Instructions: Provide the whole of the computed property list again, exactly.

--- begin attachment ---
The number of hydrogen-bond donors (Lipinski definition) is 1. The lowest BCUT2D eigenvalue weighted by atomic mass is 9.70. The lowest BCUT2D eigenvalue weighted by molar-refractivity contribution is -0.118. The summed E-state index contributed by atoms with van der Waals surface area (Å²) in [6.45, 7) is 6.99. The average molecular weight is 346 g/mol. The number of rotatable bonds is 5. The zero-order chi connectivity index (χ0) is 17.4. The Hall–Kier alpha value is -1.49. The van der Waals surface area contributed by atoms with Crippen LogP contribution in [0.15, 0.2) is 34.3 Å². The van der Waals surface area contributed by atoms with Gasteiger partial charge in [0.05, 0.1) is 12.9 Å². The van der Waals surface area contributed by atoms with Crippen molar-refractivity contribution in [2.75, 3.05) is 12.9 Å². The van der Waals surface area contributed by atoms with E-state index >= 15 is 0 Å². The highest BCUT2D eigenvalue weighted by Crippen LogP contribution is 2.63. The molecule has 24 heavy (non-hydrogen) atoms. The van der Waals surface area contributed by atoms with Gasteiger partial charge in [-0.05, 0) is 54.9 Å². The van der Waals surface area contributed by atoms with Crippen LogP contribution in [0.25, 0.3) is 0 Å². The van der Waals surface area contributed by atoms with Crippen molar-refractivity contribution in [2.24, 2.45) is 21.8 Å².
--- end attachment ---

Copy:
The number of hydrogen-bond donors (Lipinski definition) is 1. The lowest BCUT2D eigenvalue weighted by atomic mass is 9.70. The lowest BCUT2D eigenvalue weighted by molar-refractivity contribution is -0.118. The summed E-state index contributed by atoms with van der Waals surface area (Å²) in [6.45, 7) is 6.99. The average molecular weight is 346 g/mol. The number of rotatable bonds is 5. The zero-order chi connectivity index (χ0) is 17.4. The Hall–Kier alpha value is -1.49. The van der Waals surface area contributed by atoms with Crippen LogP contribution in [0.15, 0.2) is 34.3 Å². The van der Waals surface area contributed by atoms with Gasteiger partial charge in [0.05, 0.1) is 12.9 Å². The van der Waals surface area contributed by atoms with Crippen molar-refractivity contribution in [2.75, 3.05) is 12.9 Å². The van der Waals surface area contributed by atoms with E-state index >= 15 is 0 Å². The highest BCUT2D eigenvalue weighted by Crippen LogP contribution is 2.63. The molecule has 24 heavy (non-hydrogen) atoms. The van der Waals surface area contributed by atoms with Gasteiger partial charge in [-0.05, 0) is 54.9 Å². The van der Waals surface area contributed by atoms with Crippen LogP contribution in [0.25, 0.3) is 0 Å². The van der Waals surface area contributed by atoms with Crippen molar-refractivity contribution in [2.24, 2.45) is 21.8 Å².